If you use a standard JVM like the Oracle JVM, or the OpenJDK, you might find that as the heap size grows the performance of your JVM can drop as GC pause time escalates. This tends to be a problem around 32 GB of heap, but it often depends on the application at which point the size of you heap becomes a problem.

One way around this is to use an always concurrent collector such as Azul Zing which is designed to both scale to much larger heap sizes and even reduce the GC pause times for smaller heap consistently.

Data set larger than main memory?

What if your data set sizes are larger than main memory? At this point using the heap doesn’t scale and you need a data store off heap. This could be a database, NoSQL, but these can be dramatically slower depending on what you are doing.

Chronicle supports a huge, persisted dataset.

Chronicle Queue and Chronicle Map allows you to have a persisted store which can be embedded into multiple JVMs on the same server. How does it perform when you exceed main memory size. In this page, we look at Chronicle Queue with favouring for sequential access, scales very well, and shows a little slow down.

What does a JVM which is over 1 TB in virtualsize look like?

JVM 1TB.png
Figure 1. top on a machine with 128 GB of memory, and a JVM with 1 TB of queue data

In this example, the JVM with 1 TB of data reports that 0.111t or 111 G is in memory, though the virtual size is 1.281t or 1,281 GB (with heaps and indexes)

But how does it perform? It must get slower.

If you attempted to create and use a 1 TB heap on a machine with 128 GB of memory, it would either fail to start, or with some tuning, start but make your machine unusable. How much does using Chronicle Queue to store the data slow down?

In this test, it writes a bursts of 2 million 512 bytes messsage (1024^3 bytes of data), it then reads the data and waits 8 seconds to let the disk catch up. While the burst rate is about 1 GB/s, the underlying disk doesn’t have the write speed and for this test it averages about 100 MB/s. It takes about 2.5 hours to write 1 TB.

read time 1gb.png
Figure 2. The read time is fairly consistent for this test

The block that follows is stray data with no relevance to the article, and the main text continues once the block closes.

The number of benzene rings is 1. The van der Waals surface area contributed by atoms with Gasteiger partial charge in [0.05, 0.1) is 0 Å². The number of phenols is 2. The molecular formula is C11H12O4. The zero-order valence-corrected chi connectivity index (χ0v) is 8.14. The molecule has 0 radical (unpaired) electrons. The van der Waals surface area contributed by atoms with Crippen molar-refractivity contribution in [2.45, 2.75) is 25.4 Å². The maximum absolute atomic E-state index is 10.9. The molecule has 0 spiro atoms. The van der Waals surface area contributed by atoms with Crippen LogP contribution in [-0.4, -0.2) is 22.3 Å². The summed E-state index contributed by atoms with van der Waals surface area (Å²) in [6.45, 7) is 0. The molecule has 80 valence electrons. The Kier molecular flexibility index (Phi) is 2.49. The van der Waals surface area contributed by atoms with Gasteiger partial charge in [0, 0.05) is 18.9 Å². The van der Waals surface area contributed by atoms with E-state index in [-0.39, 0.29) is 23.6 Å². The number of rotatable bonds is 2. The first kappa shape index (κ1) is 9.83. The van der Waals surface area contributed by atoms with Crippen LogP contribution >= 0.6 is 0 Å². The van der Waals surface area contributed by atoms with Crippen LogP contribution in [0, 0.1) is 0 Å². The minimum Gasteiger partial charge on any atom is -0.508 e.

We would expect reads to be consistent as we are always reading something we just wrote.

While the machine has 128 GB of memory, it has two NUMA regions of 64 GB. This shows around 64 GB has been written.

The write performance is more dramatic. There is also significant variation as it has to find new memory to write to. This can be mitigated by using a pretouch() call to pre-allocate memory to write to. Normally, this would be run in a background thread, but for the purposes of this test it was run in the same thread but not timed.

write time 1gb.png
Figure 3. The write time is fairly consistent beyond 192 GB

The average time to write a GB for the first 64 GB was 885 ms. From 256 GB in size this takes an average of 1,084 ms which is an increase of 22%.

However, let us consider that the alternative is to pump 2 million records (1 GB) of data to a database, and query it to get the data back. By having it in the JVM, we can read 2 million record in as little as 200 ms using just one thread.

Conclusion

Chronicle Queue performs very well up to the limit of main memory and beyond. It uses very little heap and has only a notional impact on GC pause times even if the dat set size is many times main memory.

You can try this test yourself here RunLargeQueueMain

For more information on Chronicle Queue GitHub source Chronicle Queue Product page

Having a queue larger than main memory only works on Unix at the moment. On Windows, a cycle e.g. a day, has to fit into main memory. This is something we would like to fix in the future.
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